AS the bruising SNP leadership contest enters its final days, there have been a number of articles in the Scottish media claiming that it's all over for the SNP.

These reports are, to put it mildly, premature. Whoever emerges victorious from the leadership contest faces enormous challenges to rebuild trust and unify an independence movement which at times appears hellbent on exhausting itself with internecine disputes instead of reaching out to those who are as yet unconvinced and persuading them of the necessity for independence.

However, the SNP retains more members than all other political parties combined and the demographic pattern positions support for independence to become the settled will of the people of Scotland over the coming years.

Furthermore, despite the claims of the British nationalist parties, the demand in Scotland for independence is not a product of the SNP. Instead, the dominance of the SNP in Scottish politics is a product of the demand for independence. This is a result of deeper and longer-term issues relating to the manifest failings of the Westminster system and the inability of devolution to do what it was supposed to do.

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This includes failing to protect Scotland from Conservative government policies Scots didn't vote for as both Labour and the Conservatives have been captured by pro-Brexit English nationalism.

These underlying factors remain in play and are unaltered by organisational and leadership issues within the SNP. The SNP is not about to disappear and will remain the dominant party in Scottish politics for the foreseeable future.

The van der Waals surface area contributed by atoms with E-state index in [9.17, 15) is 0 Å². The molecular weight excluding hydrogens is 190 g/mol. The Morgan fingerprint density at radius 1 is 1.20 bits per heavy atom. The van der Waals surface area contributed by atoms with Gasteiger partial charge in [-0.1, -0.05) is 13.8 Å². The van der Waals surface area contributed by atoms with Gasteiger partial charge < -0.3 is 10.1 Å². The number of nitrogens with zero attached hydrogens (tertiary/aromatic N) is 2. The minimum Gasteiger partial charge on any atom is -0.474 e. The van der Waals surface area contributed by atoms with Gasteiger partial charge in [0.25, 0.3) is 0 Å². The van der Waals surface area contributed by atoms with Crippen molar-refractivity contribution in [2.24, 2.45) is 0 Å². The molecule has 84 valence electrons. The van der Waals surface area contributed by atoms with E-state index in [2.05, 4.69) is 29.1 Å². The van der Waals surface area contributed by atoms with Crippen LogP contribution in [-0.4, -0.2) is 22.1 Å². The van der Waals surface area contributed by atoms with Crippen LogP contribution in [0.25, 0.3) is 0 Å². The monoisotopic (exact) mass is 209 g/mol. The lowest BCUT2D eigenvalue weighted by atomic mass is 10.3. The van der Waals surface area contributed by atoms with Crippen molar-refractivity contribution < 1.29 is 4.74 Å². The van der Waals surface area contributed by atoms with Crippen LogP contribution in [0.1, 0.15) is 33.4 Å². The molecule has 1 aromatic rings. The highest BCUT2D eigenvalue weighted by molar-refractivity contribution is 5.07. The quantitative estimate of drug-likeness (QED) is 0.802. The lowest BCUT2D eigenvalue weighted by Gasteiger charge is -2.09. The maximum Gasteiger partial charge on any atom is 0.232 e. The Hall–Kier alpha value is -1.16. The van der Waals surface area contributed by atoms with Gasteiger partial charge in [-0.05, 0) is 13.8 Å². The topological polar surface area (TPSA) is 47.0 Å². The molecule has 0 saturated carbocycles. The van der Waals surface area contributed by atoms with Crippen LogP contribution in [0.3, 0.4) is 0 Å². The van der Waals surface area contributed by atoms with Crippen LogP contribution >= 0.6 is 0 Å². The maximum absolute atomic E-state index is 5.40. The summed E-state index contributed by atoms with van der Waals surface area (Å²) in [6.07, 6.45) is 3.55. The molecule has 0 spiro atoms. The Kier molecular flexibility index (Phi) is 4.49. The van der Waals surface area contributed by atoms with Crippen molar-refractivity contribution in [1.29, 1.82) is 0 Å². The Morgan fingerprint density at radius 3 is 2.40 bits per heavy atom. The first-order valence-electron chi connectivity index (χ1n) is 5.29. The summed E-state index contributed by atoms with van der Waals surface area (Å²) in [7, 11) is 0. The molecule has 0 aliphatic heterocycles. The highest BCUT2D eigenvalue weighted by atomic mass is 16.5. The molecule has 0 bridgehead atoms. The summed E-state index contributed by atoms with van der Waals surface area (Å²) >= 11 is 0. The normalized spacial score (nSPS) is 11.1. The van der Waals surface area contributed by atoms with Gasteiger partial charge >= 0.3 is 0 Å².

Boris Johnson appeared before MPs on the Privileges Committee in the Commons yesterday.

He was there to answer to allegations that he 'willfully and recklessly' misled Parliament when he repeatedly claimed that he had not realised a boozed-up karaoke session as a leaving do for a staff member was, in fact, a party. Johnson was tetchy and bad-tempered, which is his default state whenever anyone attempts to hold him to the same standards as everyone else.

Johnson clearly and blatantly lied through his teeth about the lockdown-busting parties at Downing Street. I know it, you know it, the dugs in the street know it. However, it is likely that he will receive little more than a slap on the wrist from MPs because the Conservatives are desperate to avoid a damaging by-election in Johnson's constituency which could happen if he is suspended from Parliament for a period longer than ten days. This is merely more evidence that Westminster is utterly incapable or unwilling to hold power to account.

The Scottish media does not like good news.

When the minimum price for alcohol was introduced it was accompanied by hysterical warnings in the Scottish press that it would destroy the drinks industry and would do nothing to assist with Scotland's problematic relationship with alcohol. It was denounced as a tax on the poor which would damage Scottish exports and there were warnings that it would create a black market in booze as consumers flock over the border to England in search of cheap drink.